Why RSS Still Isn’t Mainstream

I’ve been talking about RSS for like 5 years now and it seems like the adoption rate is still painfully slow. Brian writes:

When I first started Copyblogger, I was a huge RSS evangelist. Over two years later, email is still very much alive. That fact is most evident with my other projects, but even here at Copyblogger over 6,000 people subscribe by email and they tend to be the most responsive.

I think the huge hurdle is still terminology.

We called them RSS, then XML feeds, then newsfeeds then feeds then suddenly Atom came along and the format wars began, egos got involved and everything  and then you had aggregators and feed readers and firehose and river-of-news and it all degraded far away from the whole point of feeds in the first place:

Monitor things that are important to you in one place.

We still use terminology to ghetto-ize our technologies from the normal ‘real’ people who could be using them. I hate the term ‘blogosphere’ – it is one more way to separate blogs and make them alien. I hate that we call them ‘tags’ instead of keywords since it has taken years to get people to undestand that keywords are ‘what you done typed in that there box’ – that makes no sense to a normal person.

Trying to explain feeds you first have to ask:

Do you know what a Tivo is? (No.) Okay, do you use My Yahoo!’s custom news page? (I don’t know.) Do you use My AOL (No, I use Internet Explorer.). Well you have this aggregator and it sits on your computer well sometimes it can be on your browser too but it can also be in your system tray but then again it might also just be in your Microsoft Outlook.

That is why I’ve always described an aggregator as such:

It is like having a personal research assistant chained in your basement that is constantly checking your favorite websites and updates and is always ready to give you the most recent updates. And if they are really good they’ll even put the lotion in the basket.

I think we shouldn’t even talk about aggregators or feed readers. Just talk about ‘Add this to your Google Homepage’ or ‘Add this to Your My Yahoo!’ page.

The real truth, I think, is that most people simply don’t want that much information fucking up their day.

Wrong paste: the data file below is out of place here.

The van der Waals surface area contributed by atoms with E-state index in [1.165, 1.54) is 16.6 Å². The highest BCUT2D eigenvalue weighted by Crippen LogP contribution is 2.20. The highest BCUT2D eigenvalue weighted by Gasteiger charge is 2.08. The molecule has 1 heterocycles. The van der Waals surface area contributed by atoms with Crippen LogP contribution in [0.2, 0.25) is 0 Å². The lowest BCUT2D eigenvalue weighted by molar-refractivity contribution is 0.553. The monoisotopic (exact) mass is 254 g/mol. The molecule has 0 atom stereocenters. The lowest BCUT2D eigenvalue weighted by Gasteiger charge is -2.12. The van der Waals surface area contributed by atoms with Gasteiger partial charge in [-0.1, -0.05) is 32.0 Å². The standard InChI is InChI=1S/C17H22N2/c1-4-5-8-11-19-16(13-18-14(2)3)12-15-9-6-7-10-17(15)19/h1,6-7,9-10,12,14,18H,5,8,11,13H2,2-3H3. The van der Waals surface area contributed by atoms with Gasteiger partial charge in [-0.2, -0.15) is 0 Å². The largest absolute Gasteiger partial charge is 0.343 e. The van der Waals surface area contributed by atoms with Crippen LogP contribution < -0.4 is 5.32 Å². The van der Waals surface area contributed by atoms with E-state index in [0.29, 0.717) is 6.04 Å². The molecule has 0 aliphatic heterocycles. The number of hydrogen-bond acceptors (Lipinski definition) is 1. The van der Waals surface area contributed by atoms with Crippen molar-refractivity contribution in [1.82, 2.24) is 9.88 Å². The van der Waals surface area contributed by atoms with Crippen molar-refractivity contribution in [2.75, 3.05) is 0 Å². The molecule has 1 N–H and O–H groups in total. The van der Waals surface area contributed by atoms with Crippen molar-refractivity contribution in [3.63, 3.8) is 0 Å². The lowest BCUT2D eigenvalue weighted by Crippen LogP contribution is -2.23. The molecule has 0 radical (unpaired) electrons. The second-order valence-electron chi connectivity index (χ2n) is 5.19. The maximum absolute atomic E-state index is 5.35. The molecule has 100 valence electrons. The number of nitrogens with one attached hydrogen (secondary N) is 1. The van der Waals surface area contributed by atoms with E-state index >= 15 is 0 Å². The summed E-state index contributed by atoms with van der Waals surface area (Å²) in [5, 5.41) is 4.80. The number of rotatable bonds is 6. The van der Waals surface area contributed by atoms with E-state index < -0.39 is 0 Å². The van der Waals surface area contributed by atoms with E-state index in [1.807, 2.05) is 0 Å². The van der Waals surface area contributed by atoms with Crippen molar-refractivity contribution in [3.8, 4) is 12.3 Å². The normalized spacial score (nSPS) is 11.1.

Just like with bad copywriting – we focus so much on features features features and not benefits. We are transfixed by our amazing technology. How does it help people? Real people.

This entry was posted in General on by .

About Andy Wibbels

Andy is an award-winning blogger and author of the book Blogwild! A Guide for Small Business Blogging. His work has been featured in The Wall Street Journal, USA Today, Entrepreneur, Wired, Business Week, Forbes, and other national and international media. He was worked at several San Francisco startups including Get Satisfaction, SAY Media, InMobi, Keas, and Mindjet. Currently, Andy is Director of Marketing at Lucidworks. Tw · Fb · G+ · Li

6 thoughts on “Why RSS Still Isn’t Mainstream

  1. linkerjpatrick

    I think the technology creators put out the geeky names way too fast without thinking about the users. Even though I love RSS, blogs and Podcasts I hate those terms.
    RSS doesn’t say anything and even the meaning of the intials have different meanings. Blogging sounds like something you do in a swamp or a blog sounds like a place where a cow has taken a dump.
    RSS would be better adopted if it wasn’t called, RSS. E-mail is still the most popular tech even among those who are not tech savvy and one reason is the name and concept is user friendly.

    Reply
  2. MarketingTwins-Randy

    Very helpful. But because of your use of the F word, I can’t link to this article. That’s just me. Sorry. I wish I could because it makes sense and explains a lot. Still have you on my RSS feed though.

    Reply
  3. Ayn Elise

    I believe that a great many industry people have no clue how not to speak in tech-related jargon that many people do not understand. Therefore, as is natural, many people just don’t deal with what they don’t get. So in that sense, nope they don’t want tech. to f-up anything they are doing. When the feeds are offered for the ” homepage, they are alive and present on the homepage. However, when offered in the other form, they just sit hidden and forgot gotten under the Feeds category. That’s my beef with RSS.

    Reply

Leave a Reply

Your email address will not be published. Required fields are marked *